The prospect of nationalizing Piraeus Bank, which is now considered to be the most probable development, was discussed at a meeting held yesterday by Prime Minister Kyriakos Mitsotakis, Bank of Greece governor Yiannis Stournaras, Piraeus Bank CEO Christos Megalos and the PM’s top economic advisor, Alexis Patelis.
The meeting followed a proposal put forth by the bank's shareholders for an 800 million euro share capital hike, which contains a number of conditions not accepted by the Hellenic Financial Stability Fund, raising concerns in the stock market. Piraeus Bank shares fell 24.26% after news of the proposal on Monday (27/10) and 9.6 % yesterday. In early trade today, the stock was down 18%.
According to sources, the sharp drop in share price and shrinking of the bank's market capitalization to 283 million euros has raised concerns about the transmission of the crisis to other banks, raising the risk of a wider systemic turmoil. It is noted that other banking stocks also recorded large losses yesterday, while the banking index closed with a fall of 5.67%, setting a new record low.
At yesterday's meeting, the issue of the high backlog of CoCos and the apparent decision of the SSM not to accept the repayment of the annual coupon was raised, as Business Daily reported on Tuesday, triggering the conversion of CoCos, amounting to 2 billion euros. in shares in favor of the Financial Stability Fund (FSF).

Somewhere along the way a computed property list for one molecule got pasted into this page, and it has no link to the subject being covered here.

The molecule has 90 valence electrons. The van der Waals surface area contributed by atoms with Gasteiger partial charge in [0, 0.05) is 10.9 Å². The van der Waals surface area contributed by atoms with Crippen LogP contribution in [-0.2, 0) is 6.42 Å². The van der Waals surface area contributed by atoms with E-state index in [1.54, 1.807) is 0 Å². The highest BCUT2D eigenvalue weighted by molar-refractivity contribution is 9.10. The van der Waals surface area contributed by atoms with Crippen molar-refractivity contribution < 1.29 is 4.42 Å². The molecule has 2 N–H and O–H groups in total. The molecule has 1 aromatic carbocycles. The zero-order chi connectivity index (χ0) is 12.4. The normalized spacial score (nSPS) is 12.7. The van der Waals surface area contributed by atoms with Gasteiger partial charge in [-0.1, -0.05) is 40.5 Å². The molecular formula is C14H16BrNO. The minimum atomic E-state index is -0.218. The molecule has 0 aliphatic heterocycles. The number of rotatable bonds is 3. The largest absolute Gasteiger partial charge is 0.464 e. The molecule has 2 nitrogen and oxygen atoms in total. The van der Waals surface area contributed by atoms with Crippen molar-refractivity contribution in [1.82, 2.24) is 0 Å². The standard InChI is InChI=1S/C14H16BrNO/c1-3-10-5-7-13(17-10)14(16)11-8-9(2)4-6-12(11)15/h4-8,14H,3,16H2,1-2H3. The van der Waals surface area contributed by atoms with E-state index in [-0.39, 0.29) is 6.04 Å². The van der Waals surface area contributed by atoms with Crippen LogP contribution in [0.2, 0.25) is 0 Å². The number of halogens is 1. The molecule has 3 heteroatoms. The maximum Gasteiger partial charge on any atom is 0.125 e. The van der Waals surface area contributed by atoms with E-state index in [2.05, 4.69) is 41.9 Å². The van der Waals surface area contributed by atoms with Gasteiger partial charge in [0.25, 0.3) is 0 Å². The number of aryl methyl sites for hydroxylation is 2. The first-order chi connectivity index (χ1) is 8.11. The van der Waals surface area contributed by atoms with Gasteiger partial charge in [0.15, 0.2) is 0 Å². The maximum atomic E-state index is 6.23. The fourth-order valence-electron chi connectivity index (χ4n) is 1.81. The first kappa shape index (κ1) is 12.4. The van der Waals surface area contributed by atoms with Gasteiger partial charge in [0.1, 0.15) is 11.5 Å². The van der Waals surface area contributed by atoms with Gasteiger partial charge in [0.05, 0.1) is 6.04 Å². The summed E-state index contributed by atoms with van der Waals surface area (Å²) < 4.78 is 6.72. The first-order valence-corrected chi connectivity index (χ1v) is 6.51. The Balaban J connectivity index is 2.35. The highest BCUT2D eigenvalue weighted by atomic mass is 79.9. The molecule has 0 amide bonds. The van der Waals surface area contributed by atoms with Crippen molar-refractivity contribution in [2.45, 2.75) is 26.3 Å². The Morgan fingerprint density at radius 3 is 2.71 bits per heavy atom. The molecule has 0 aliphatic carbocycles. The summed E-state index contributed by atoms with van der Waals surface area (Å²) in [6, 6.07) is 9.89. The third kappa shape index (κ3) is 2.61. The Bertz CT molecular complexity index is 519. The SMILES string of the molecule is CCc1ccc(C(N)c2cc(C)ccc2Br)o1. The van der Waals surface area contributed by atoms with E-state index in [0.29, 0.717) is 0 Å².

The SSM considers that the coupon cannot be repaid due to the relevant ban imposed by supervisory authorities on lenders distributing dividends, returning capital or purchasing own shares, as long as the banks receive support measures to deal with the pandemic. In reality, however, it is estimated that, especially after the new crisis triggered by the coronavirus, it is impossible to pay the three coupons coning due (2020-2022) totaling 495 million euros, on top of an additional 2 billion euros of CoCo's due at the end of 2022.
Failure to pay the coupon in early December will trigger the conversion of CoCos into shares. Thus, the stake held by the HFSF, and consequently of the government, in Piraeus Bank will rise to 61.3% from 26.3% today, giving it full control of Greece’s biggest lender.
It was stressed at the meeting that the change in the shareholder structure will not lead to other changes in the operation of the bank and that the current management will continue to implement ambitious transformation plans. The government's goal is to sell its stake to investors as soon as conditions allow.